COINS: Chairing Guidelines
Guildelines for chairing sessions at SDSS meetings
COINS (special thanks to Sarah Schmidt and Karen Masters) would like to share the following advice/guidelines to help you, as a session chair in an SDSS meeting, with this role. Your most important role as Chair is to help shape the discussion during Q&A and open discussion times. Many of you are more experienced than this than we are, however we hope the guidelines below will still be useful.
At the beginning of the session
- Specifically encourage junior scientists to ask questions and prepare senior people for not being called on immediately or at all. For example, "There are many junior scientists in this session. I would like to encourage you to ask questions during the Q&As and discussion."
- Set up expectations for keeping talks to time so the question session does not become shortened (there is evidence that longer Q&A sessions encourage more junior scientists to engage in discussion).
- Reinforce conference guidelines for accessibility (especially microphone use and leaving aisles clear). You will find that many people will want to not use the microphone, but audience members may have hearing problems they don't want to discuss, so please insist.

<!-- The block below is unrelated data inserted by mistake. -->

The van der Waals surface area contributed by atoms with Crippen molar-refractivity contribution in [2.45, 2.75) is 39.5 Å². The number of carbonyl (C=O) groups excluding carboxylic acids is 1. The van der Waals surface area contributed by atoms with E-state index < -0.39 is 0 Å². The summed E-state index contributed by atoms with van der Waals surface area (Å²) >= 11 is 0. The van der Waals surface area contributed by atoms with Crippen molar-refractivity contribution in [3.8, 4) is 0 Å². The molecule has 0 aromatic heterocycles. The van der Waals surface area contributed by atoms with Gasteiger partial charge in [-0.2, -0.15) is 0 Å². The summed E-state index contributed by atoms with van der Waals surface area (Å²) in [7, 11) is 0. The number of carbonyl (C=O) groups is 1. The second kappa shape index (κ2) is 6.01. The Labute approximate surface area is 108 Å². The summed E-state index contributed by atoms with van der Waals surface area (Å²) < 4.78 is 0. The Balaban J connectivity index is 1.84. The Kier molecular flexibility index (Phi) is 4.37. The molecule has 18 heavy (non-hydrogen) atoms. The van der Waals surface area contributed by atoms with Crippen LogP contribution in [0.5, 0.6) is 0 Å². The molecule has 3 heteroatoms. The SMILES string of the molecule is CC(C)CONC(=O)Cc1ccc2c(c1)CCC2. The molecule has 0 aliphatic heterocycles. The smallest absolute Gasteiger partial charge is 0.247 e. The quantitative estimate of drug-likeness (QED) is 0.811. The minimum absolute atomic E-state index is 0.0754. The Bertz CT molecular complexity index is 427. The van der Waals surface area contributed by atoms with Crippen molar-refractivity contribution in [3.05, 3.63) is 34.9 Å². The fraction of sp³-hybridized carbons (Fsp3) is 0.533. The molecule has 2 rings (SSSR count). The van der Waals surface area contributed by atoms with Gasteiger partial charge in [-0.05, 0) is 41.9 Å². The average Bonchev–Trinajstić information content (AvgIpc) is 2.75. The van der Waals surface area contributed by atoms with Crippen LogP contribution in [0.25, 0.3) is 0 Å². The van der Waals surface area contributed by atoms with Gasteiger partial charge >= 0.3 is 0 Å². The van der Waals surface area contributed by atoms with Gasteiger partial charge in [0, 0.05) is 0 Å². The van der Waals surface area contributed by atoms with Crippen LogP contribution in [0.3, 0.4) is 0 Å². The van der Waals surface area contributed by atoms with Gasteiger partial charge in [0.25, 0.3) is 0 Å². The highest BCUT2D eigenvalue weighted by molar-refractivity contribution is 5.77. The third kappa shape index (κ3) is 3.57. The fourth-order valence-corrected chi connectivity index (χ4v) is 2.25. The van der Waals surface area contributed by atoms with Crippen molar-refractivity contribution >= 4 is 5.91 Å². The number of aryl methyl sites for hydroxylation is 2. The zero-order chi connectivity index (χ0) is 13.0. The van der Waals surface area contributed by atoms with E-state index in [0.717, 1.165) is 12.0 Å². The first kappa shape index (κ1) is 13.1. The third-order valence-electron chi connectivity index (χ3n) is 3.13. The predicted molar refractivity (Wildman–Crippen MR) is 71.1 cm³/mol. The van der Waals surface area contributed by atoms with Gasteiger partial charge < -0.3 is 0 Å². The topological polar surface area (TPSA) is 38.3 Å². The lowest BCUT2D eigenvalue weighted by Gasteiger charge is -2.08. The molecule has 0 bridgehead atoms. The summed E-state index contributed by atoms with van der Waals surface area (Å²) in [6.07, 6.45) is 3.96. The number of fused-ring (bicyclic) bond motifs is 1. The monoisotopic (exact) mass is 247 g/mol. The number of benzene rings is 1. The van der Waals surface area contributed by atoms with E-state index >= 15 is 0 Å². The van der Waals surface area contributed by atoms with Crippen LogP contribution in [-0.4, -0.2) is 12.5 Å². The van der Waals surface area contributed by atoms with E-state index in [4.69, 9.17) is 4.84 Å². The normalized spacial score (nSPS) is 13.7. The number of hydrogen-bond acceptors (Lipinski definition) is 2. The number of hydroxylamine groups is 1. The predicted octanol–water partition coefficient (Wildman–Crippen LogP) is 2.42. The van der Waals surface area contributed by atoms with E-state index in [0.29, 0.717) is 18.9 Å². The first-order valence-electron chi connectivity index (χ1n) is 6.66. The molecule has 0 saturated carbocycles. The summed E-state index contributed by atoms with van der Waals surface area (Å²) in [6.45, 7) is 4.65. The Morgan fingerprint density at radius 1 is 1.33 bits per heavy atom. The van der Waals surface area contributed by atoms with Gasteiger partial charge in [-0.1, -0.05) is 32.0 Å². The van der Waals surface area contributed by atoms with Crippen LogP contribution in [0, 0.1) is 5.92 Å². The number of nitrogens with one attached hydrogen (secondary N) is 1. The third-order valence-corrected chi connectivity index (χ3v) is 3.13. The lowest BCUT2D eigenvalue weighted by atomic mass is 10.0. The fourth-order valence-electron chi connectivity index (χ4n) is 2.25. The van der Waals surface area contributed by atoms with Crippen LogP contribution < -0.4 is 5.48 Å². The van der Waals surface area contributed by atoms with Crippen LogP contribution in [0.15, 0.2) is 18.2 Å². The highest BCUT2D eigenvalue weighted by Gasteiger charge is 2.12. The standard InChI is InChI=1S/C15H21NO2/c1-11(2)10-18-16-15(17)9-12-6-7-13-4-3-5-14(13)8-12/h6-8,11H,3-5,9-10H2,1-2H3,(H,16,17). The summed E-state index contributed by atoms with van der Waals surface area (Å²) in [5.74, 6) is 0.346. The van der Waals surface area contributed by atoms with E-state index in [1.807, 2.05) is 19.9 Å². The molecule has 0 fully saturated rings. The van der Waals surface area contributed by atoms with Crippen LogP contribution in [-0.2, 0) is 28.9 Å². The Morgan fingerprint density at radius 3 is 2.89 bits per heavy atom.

- Remind speakers to speak slowly and clearly in English, so that those perhaps unfamiliar with their accent and/or non-native speakers can better understand.
After each talk
- Be strict on time. Use a timer and alarm, and move towards speakers who continue talking after their time is up. If a speaker goes over, penalize their Q&A time, not other speakers.
- Ask specifically for questions, rather than "questions and comments." Comments often change the topic and tone of the conversation.
- Do not begin the Q&A session with making a comment of your own, and reserve your question for the end (or ask in the absence of other questions).
- Ask for names and affiliations of individuals who ask questions (for recording purposes).
- Do not immediately select the first hand to go up. Wait a few seconds to see if other hands go up, and take note of the balance. Priority should be given to women, junior scientists, and otherwise underrepresented individuals.
- Aim for a total of 4 — 8 questions per talk, because at that point otherwise reticent questioners may be willing to raise their hands.
- Do not allow questions to become speeches. Interrupt questioners who talk for a long time to request they shorten or end their time. Some example interventions include: "Perhaps this is better for the coffee break," or "Apologies, but for the sake of time can you ask your question?"
- It is important to keep each Q&A to time; do not continue to call on people when the time is up.
Thanks again for your help in making a productive and inclusive meeting.